Photograph above by Joss Barratt and Sixteen Films
Sorry We Missed You (BAFTA nominated for outstanding British film of the year) is Ken Loach and Paul Laverty’s latest heartbreaker, this time following a working-class family through the Tory gig economy hell.
Despite working themselves to the bone, loving parents Ricky (Kris Hitchen) and Abbie (Debbie Honeywood) struggle to provide even the basics for their two children, Seb (Rhys Stone) and Liza (Katie Proctor) who are thus neglected but ironically due to the moral values the Conservative Party claim to stand for…
This family is exploited. And like so many real-life, working-class families in Britain today the Turners would be far better off on benefits than suffer the abuse of an economy fixed to benefit the few.
For his affecting portrayal of Ricky, an overworked, undermined and near-defeated every man, Kris Hitchen was nominated for best actor at the British Independent Film Awards. Kris kindly explores his character’s psychological landscape with @oliverwilliamstherapy.
Without giving too much of the plot away, in the film Ricky hopes that by accepting a self-employed role as a delivery driver he will pull his family out of financial hardship. Though Ricky quickly finds himself in a frying-pan-fire scenario with dire consequences for his own wellbeing and his family’s happiness.
Oliver: Kris, when I watched Sorry We Missed You I was moved to tears; at one scene I was sobbing and as I walked home I found myself grateful that such a down-to-earth story would be given the big-screen treatment. It’s been months and there’s not been a day since where the movie hasn’t been on my mind.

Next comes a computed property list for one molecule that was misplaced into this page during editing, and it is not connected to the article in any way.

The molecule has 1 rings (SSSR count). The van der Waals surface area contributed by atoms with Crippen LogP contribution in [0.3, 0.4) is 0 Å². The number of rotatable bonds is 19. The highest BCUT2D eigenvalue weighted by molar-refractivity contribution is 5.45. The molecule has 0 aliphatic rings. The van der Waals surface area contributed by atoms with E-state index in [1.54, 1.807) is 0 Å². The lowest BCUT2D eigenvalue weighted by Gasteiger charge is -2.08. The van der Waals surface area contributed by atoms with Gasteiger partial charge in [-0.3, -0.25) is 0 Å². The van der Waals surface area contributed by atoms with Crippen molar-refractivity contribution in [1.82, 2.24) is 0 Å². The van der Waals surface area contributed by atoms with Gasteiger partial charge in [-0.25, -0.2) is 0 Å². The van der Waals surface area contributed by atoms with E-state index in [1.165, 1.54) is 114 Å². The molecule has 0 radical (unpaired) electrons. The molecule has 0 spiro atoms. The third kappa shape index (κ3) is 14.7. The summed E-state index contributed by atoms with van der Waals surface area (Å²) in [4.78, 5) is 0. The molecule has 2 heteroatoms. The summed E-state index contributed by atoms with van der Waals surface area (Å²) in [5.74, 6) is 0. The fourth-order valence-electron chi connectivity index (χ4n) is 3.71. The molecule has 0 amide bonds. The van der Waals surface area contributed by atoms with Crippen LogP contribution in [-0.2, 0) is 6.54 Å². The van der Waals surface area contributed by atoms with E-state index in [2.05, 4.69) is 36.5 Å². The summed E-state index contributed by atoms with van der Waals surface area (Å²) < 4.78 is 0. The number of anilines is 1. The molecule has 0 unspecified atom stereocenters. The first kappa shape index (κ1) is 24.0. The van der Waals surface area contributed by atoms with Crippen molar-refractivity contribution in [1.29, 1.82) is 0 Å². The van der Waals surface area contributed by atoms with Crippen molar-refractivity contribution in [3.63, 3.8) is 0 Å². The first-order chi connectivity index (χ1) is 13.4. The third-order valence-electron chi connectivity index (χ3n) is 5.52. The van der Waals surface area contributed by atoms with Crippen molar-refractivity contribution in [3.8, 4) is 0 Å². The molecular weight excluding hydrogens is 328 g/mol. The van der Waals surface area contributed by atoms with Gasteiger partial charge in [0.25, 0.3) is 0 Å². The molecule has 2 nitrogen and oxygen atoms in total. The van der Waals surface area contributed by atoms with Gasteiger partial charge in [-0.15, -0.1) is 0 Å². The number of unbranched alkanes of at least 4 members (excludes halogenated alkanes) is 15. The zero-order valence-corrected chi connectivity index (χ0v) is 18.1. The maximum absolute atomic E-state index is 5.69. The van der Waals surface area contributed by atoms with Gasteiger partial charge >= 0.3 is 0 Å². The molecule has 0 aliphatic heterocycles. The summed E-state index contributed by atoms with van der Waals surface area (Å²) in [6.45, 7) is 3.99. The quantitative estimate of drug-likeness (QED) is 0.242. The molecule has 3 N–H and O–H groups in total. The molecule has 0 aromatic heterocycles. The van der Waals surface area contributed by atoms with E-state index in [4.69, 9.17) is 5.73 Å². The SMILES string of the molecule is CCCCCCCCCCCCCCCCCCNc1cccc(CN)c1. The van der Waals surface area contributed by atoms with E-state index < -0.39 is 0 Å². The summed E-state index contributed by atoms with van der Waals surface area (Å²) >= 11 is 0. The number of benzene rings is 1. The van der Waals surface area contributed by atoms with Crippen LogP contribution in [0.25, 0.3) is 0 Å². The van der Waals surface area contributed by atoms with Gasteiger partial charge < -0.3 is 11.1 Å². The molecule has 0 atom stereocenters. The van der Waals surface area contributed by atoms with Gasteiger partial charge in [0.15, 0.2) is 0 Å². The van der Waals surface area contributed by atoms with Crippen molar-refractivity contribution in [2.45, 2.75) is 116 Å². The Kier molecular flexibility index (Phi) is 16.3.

What did you feel drove Ricky to stay in such an abusive work situation, causing him even more anxiety, exhaustion and heartbreak?
Kris: Ricky’s so subservient it’s frustrating but it’s all about his family. He wants to support his wife and kids and he’ll literally go through anything to do it. It’s also a case of ‘nobody wants to be seen as weak.’ No matter what happens to him he’ll still get up and go in the next day, even if it kills him.
Oliver: I desperately wanted Ricky to quit his job but at the same, watching him, I couldn’t help but feel I’d get back in that van and go in. Why is that?
Kris: Ricky’s an extremely well-created character who’s easy to empathise with. Paul saw to it in the writing that Ricky shares the same worries that every husband, man, father in the UK goes through. We also did a lot of pre-production work and Ken as a director wants to know about you and where you’re coming from. So that when it comes out on screen it’s authentic.
Oliver: For me, the most bitter-sweet scenes are when Ricky takes Liza to work just so they could spend time together. Beyond understanding that you were father and daughter, I felt that you were. And that you were teaching her to have a sense of fun but in order to get through life rather than live it? How did you achieve the realism?
Kris: I think that everyone performed with honesty, and while good acting starts with self-reflection it also has to come from the heart. So on set, the script was drip-fed to us. This helped because it necessitated a degree of spontaneity.